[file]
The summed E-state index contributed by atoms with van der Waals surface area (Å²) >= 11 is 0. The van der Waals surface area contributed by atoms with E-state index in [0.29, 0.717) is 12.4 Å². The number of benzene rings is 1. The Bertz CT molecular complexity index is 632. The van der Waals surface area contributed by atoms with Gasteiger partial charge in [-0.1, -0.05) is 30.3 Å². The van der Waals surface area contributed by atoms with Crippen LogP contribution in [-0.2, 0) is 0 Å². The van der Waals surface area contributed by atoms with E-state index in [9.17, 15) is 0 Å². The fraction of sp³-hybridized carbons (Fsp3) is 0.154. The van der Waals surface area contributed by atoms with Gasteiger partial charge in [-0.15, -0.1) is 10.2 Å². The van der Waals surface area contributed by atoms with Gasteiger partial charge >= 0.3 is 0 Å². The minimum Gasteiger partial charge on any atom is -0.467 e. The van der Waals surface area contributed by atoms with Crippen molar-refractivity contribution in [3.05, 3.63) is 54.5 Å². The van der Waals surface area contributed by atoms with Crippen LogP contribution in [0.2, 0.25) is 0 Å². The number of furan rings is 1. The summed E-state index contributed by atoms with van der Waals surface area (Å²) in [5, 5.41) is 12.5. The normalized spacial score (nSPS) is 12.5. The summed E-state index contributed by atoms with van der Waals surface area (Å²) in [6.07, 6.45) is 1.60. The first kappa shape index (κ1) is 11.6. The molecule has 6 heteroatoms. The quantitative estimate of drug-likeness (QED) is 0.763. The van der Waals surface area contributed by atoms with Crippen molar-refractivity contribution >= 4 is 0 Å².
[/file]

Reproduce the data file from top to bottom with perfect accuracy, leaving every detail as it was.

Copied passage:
The summed E-state index contributed by atoms with van der Waals surface area (Å²) >= 11 is 0. The van der Waals surface area contributed by atoms with E-state index in [0.29, 0.717) is 12.4 Å². The number of benzene rings is 1. The Bertz CT molecular complexity index is 632. The van der Waals surface area contributed by atoms with Gasteiger partial charge in [-0.1, -0.05) is 30.3 Å². The van der Waals surface area contributed by atoms with Crippen LogP contribution in [-0.2, 0) is 0 Å². The van der Waals surface area contributed by atoms with E-state index in [9.17, 15) is 0 Å². The fraction of sp³-hybridized carbons (Fsp3) is 0.154. The van der Waals surface area contributed by atoms with Gasteiger partial charge in [-0.15, -0.1) is 10.2 Å². The van der Waals surface area contributed by atoms with Gasteiger partial charge >= 0.3 is 0 Å². The minimum Gasteiger partial charge on any atom is -0.467 e. The van der Waals surface area contributed by atoms with Crippen molar-refractivity contribution in [3.05, 3.63) is 54.5 Å². The van der Waals surface area contributed by atoms with Crippen LogP contribution in [0.2, 0.25) is 0 Å². The number of furan rings is 1. The summed E-state index contributed by atoms with van der Waals surface area (Å²) in [5, 5.41) is 12.5. The normalized spacial score (nSPS) is 12.5. The summed E-state index contributed by atoms with van der Waals surface area (Å²) in [6.07, 6.45) is 1.60. The first kappa shape index (κ1) is 11.6. The molecule has 6 heteroatoms. The quantitative estimate of drug-likeness (QED) is 0.763. The van der Waals surface area contributed by atoms with Crippen molar-refractivity contribution >= 4 is 0 Å².